Attorney General Avichai Mandeblit on Monday rejected a request to investigate leaks to the media related to the corruption investigations into Prime Minister Benjamin Netanyahu, and backed his office from attack by the premier’s allies.
While stressing that he views such leaks “severely,” Mandeblit said in a letter to the attorneys, “There is no room to check or investigate the incidents.”
Justice Minister Amir Ohana, who had also called to probe the leaks and who has criticized Mandelblit and prosecutors over their handling of the Netanyahu cases, slammed the decision as harming public confidence in the law enforcement establishment.
Mandelblit and Ohana both attended a Justice Ministry event Tel Aviv University later in the day during which they sniped at each other.
Despite their differences, Ohana and Mandelblit briefly shook hands at the start of the event.
שר המשפטים @AmirOhana: "קראתי את מכתבו של היועמ"ש, בו הוא דוחה את הבקשה לפתוח בחקירה, לבצע בדיקות פוליגרף ולאתר את המדליפים באמצעות הוצאת תדפיסי שיחות. לא כך רוכשים את אמון הציבור. לא כך בולמים את ההידרדרות שחלה בתדמית מערכת אכיפת החוק. אבל – לכל זמן ועת לכל חפץ" @aviadglickman pic.twitter.com/KOhdbLUNHQ
— חדשות 13 (@newsisrael13) November 4, 2019
Addressing the gathering, Mandelblit referred to criticism he and prosecutors have faced from Netanyahu’s supporters — among them Ohana — over the trio of investigations the prime minister is facing. Last week Ohana, a member of Netanyahu’s Likud party, accused state prosecutors operating under his purview of engaging in a blind persecution of public officials they feel threaten their standing, all while being supported by a “cult” of fawning reporters.
“It is very regrettable that recently I come across statements touching on the law and enforcement authorities and they are misleading,” Mandelblit said Monday. “When they come from senior figures — the things are even more worrying.”
“I hear things that are not true, some of them shocking,” Mandelblit said.
The law enforcement establishment is not infallible, he conceded, and can be criticized, but it should be “relevant criticism.”
“Personal attacks and besmirching, absolutely not,” Mandelblit said.
State Prosecutor Shai Nitzan also spoke and explained that the justice system, including the Supreme Court, is wary of opening investigations into leaks to the media because it would require investigating journalists and would impact freedom of the press.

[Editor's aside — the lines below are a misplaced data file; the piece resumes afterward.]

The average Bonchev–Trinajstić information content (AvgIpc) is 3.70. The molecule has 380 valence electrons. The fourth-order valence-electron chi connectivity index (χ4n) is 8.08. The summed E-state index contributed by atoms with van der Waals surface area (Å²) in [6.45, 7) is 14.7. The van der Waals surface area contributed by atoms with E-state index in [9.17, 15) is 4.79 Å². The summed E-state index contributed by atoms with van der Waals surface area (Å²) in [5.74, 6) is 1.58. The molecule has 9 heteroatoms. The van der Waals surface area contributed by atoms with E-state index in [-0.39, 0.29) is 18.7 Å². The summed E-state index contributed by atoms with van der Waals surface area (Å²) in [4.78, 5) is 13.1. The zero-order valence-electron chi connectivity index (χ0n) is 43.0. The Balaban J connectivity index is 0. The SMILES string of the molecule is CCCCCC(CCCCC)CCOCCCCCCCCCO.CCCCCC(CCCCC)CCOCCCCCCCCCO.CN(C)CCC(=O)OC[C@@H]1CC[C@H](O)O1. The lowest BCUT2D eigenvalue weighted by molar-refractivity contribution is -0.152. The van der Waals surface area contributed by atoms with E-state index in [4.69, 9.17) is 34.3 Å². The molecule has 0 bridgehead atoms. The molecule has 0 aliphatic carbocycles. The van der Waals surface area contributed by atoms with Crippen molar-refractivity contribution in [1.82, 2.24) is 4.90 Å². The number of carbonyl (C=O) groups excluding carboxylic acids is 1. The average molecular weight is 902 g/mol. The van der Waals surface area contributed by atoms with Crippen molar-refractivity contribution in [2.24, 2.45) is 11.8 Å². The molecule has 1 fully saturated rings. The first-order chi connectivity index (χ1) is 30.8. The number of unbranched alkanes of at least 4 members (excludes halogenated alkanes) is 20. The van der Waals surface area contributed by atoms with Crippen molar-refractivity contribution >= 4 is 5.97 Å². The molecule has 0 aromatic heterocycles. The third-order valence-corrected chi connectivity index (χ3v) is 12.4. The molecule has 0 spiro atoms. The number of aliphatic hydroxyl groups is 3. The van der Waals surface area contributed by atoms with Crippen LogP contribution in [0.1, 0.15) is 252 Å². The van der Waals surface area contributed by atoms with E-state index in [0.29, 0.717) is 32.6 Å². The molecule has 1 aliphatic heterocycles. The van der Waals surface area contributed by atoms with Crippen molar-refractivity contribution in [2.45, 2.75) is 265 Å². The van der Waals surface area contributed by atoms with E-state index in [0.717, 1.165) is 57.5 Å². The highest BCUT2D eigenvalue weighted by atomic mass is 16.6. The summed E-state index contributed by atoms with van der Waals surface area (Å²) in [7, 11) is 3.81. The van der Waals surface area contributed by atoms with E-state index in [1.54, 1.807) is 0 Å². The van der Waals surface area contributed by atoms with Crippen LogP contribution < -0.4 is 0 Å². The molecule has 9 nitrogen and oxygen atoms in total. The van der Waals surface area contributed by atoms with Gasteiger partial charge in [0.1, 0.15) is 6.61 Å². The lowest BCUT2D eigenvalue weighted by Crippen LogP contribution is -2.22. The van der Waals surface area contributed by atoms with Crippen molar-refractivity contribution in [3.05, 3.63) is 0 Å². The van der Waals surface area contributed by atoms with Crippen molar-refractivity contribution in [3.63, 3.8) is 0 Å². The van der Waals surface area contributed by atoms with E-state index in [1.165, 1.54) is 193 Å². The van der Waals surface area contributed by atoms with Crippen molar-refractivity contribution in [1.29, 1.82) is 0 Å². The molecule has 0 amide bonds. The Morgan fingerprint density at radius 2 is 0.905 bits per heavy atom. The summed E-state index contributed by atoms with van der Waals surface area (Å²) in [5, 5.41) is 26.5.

Ohana, who spoke after Mandelbit and Nitzan, said that by not investigating the leaks Mandelblit was harming the justice system.
“That is not how to get public confidence,” Ohana said. “That is not how you stop the deterioration in the image of the law enforcement establishment in recent years. There is a time and a place for everything.”
Nitzan admitted that the lead prosecutor in the Netanyahu cases, Liat Ben Ari, should not have taken a vacation during his pre-indictment hearings, giving the impression that she had already decided on the matter.
“In retrospect, it should have been done differently,” Nitzan said. “In that we all made a mistake. Not because the hearing was compromised, but to keep up appearances.”
The prime minister is suspected of fraud and breach of trust in three cases, one of which also includes suspicion of bribery.
Pre-indictment hearings were held last month and Mandelblit is expected to make a final decision on whether or not to press charges in the cases by the end of the month or at the beginning of December.
Channel 13 television news reported Monday that senior Justice Ministry officials have finished deliberating over one of the cases, known as Case 1000, and Netanyahu is likely to face fraud and breach of trust charges.
In Case 1000, Netanyahu is suspected of illicitly receiving gifts such as champagne, cigars and jewelry valued at some NIS 700,000 ($201,000) from billionaire benefactors Arnon Milchan and James Packer, and allegedly reciprocating in Milchan’s case with various forms of assistance.
According to the report, there is a “consensus” to file an indictment, but a final decision will only be made once reviews of all three cases have been completed.
Officials will now move on to begin deliberations in Case 2000, which revolves around accusations Netanyahu had discussed with Yedioth Ahronoth newspaper publisher Arnon Mozes a deal in which the premier would act to hobble the circulation of a pro-Netanyahu rival daily in return for more favorable coverage from Yedioth.
There are differences in opinion among prosecutors as to whether or not to press charges in Case 2000, the station reported.
In Case 4000, Netanyahu is suspected of pushing regulatory decisions financially benefiting the controlling shareholder of the Bezeq telecommunications group, Shaul Elovitch, in return for ongoing positive coverage from Bezeq’s Walla news site. Considered the most serious of the cases, Netanyahu faces possible charges of bribery, as well as fraud and breach of trust.
Netanyahu, who denies any wrongdoing, has repeatedly claimed that he is the victim of a witch hunt by the media, the left, police, and the state prosecution, designed to oust him from power.
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